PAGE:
ICE I-9 Inspection Activity and Company ActionTuesday, September 7th, 2010
The recent Notice of Inspections and Subpoenas being issued by Immigration and Customs Enforcement (“ICE”) tells us two things: ICE I-9 inspections are picking-up speed and employers can take responsibility for complying with immigration law with a sound and comprehensive I-9 policy.
Take for example, an August 3, 2010 Notice of Inspection and Subpoena issued by the ICE Chicago Field Office on a company seeking a litany of various immigration and employment documents spanning over the last three years. The August 3rd subpoena requests that the employer produce the information and documentation by the 9th of the same month. The various information and documentation spanning a 3 year period includes a list of all current employees with dates of hire, a list of all terminated employees with hire and termination dates, copies of quarterly wage and hour reports and payroll data for all employees current and terminated, quarterly tax statements, assigned account numbers if the company is a current or previous participant in E-Verify, business information to include Employer Identification Number (EIN) and owner’s Social Security Number (SSN) and other information, copies of Articles of Incorporation, copies of business licenses and other company information, the company’s Standard Operating Procedure (SOP) or Policy delineating hiring practices, an organizational chart of company management, a list of all Contractors, Sub-Contractors, and Independent Contractors utilized as well as a sample of the company’s standard contract with independent Contractors if utilized, a list of all recruiters or referrers for a fee utilized, and a list of all temporary labor agencies utilized.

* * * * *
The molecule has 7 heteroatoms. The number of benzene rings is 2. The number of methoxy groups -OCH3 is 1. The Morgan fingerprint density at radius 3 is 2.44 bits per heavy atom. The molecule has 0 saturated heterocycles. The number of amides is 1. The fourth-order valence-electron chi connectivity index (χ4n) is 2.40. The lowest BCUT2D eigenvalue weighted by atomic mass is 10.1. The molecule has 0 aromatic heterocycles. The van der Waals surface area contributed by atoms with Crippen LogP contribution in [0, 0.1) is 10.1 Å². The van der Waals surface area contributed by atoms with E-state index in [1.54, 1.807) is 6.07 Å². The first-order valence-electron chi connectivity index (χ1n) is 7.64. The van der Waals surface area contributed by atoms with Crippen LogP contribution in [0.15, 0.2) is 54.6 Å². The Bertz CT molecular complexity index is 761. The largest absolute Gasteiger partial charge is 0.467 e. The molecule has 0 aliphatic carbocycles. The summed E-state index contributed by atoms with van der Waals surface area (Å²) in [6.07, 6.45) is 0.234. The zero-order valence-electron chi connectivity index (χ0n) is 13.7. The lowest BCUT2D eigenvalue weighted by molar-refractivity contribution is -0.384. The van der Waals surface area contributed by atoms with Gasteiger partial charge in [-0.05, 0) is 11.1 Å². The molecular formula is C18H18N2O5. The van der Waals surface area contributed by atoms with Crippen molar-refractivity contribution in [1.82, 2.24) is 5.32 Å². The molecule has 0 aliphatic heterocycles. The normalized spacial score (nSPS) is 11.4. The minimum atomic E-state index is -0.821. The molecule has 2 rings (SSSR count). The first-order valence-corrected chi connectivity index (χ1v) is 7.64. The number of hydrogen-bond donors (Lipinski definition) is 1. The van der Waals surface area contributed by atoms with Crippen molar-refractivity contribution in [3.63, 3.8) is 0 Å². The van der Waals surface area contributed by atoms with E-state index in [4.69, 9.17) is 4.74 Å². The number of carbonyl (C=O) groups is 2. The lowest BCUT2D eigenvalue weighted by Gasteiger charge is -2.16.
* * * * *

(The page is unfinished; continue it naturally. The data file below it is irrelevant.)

Although here, as with routine inspections, ICE must provide the company with at least three days of notice to prepare. However, if an audit is linked to a criminal investigation, ICE agents will show up unannounced at a company with the necessary search warrants. As discussed below, with the right I-9 policy already in place and immigration counsel providing guidance, all of this information and documentation can be produced without incident.